Regardless of the oppressive mechanisms prevailing in a given society, it is possible for individuals to ‘ally’ themselves with the exploited masses. Bishop (2002) argues that such a move is one way of ending oppressive systems. However, the hostility associated with these groups is the main obstacle that prevents the oppressed from interacting with their oppressors. The first form of change to be carried out to deal with the situation will entail stopping the exploitation of privileges brought about by the oppressive systems. Bishop (2002) observes that many beneficiaries of these structures enjoy the privileges without direct oppression. Avoiding the exploitation of these benefits is a sign of goodwill to foster the said alliances.

Another effective change will be the collaboration between the oppressors and the oppressed to phase out institutionalization of the systems. Bishop (2002) regards legislation as an effective channel through which this can be achieved. The minority groups can work together with the oppressors to formulate laws that will ultimately end the oppressive mechanisms. Another change will restructure the manner through which people interact. Oppressors should begin engaging with the oppressed in a manner that illustrates equality. Such a move allows people to embrace the spirit of equality. In the long term, they will do away with prejudices based on race and other factors.

Partnership with Clients

The text by Bishop (2002) makes an interesting argument that supports the idea of forging alliances. Diversity is a common constant in many societies. As such, there is a need to create bridges to meet the goals of different members of society. Bishop (2002) supports the creation of alliances in spite of the inevitable nature of oppression in society. Information from the text is invaluable concerning partnerships, which are a key aspect of the empowerment approach. One such area focuses on the need to drop hard-line stances.

Prejudices lead to oppressive systems like racism. Bishop (2002) argues that the idea of one race being superior to another is an example of a hard-line stand. Building alliances will ensure that partnerships are developed to do away with such situations. In the book, Bishop (2002) advocates for the need to appreciate the hierarchical orders existing in a given society. To this end, such an understanding allows one to appreciate the fact that equality and equitability are not the same. The realization will assist in fostering partnerships through empowerment. The reality is that one party has to be powerful than the other for the mechanism to work.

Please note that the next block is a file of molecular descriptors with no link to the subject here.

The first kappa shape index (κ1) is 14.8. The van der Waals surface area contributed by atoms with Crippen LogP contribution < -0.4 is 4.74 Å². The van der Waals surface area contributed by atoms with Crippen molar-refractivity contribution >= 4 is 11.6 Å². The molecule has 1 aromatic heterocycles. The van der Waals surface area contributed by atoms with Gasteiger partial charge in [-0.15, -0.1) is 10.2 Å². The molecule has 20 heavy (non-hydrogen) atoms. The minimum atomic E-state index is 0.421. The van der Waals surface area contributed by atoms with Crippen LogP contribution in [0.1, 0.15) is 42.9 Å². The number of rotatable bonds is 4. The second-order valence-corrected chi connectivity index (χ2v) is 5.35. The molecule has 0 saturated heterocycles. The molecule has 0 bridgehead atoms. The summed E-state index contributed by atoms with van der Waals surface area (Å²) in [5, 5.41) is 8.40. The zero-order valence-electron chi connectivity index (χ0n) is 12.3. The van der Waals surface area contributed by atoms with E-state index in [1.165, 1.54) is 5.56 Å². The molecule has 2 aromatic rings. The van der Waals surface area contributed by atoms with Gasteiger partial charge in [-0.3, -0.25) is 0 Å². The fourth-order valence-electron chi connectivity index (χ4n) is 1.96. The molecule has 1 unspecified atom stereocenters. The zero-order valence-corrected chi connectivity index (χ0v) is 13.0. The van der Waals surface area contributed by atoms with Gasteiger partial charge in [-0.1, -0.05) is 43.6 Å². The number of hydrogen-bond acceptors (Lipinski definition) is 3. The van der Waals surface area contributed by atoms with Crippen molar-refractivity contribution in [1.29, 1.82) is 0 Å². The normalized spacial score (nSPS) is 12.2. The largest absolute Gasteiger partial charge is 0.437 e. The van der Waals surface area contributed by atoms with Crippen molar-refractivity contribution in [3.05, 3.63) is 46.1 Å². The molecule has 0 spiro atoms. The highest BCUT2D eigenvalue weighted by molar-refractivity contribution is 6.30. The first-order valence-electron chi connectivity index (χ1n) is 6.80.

In this paper, a critical analysis of oppression was provided from the viewpoint of Bishop and their writings. It was revealed that coercion and domination is a common feature in many societies. The author of the paper determined that they had played the role of both oppressor and oppressed at one time or the other in their life. The experiences have an impact on how the author interacts with other people in society and with clients in their professional life. Also, some similarities and differences were evident between the researcher’s personal experiences and the various forms of oppression.


Bishop, A. (2002). Becoming an ally: Breaking the cycle of oppression. Halifax: Fernwood Publishing.

Brooks, S., & Menard, M. (2013). Canadian democracy: A concise introduction. Toronto: Oxford University Press.

Csiernik, R. (2003). Responding to the oppression of addiction: Canadian social work perspectives. Toronto: Canadian Scholars’ Press.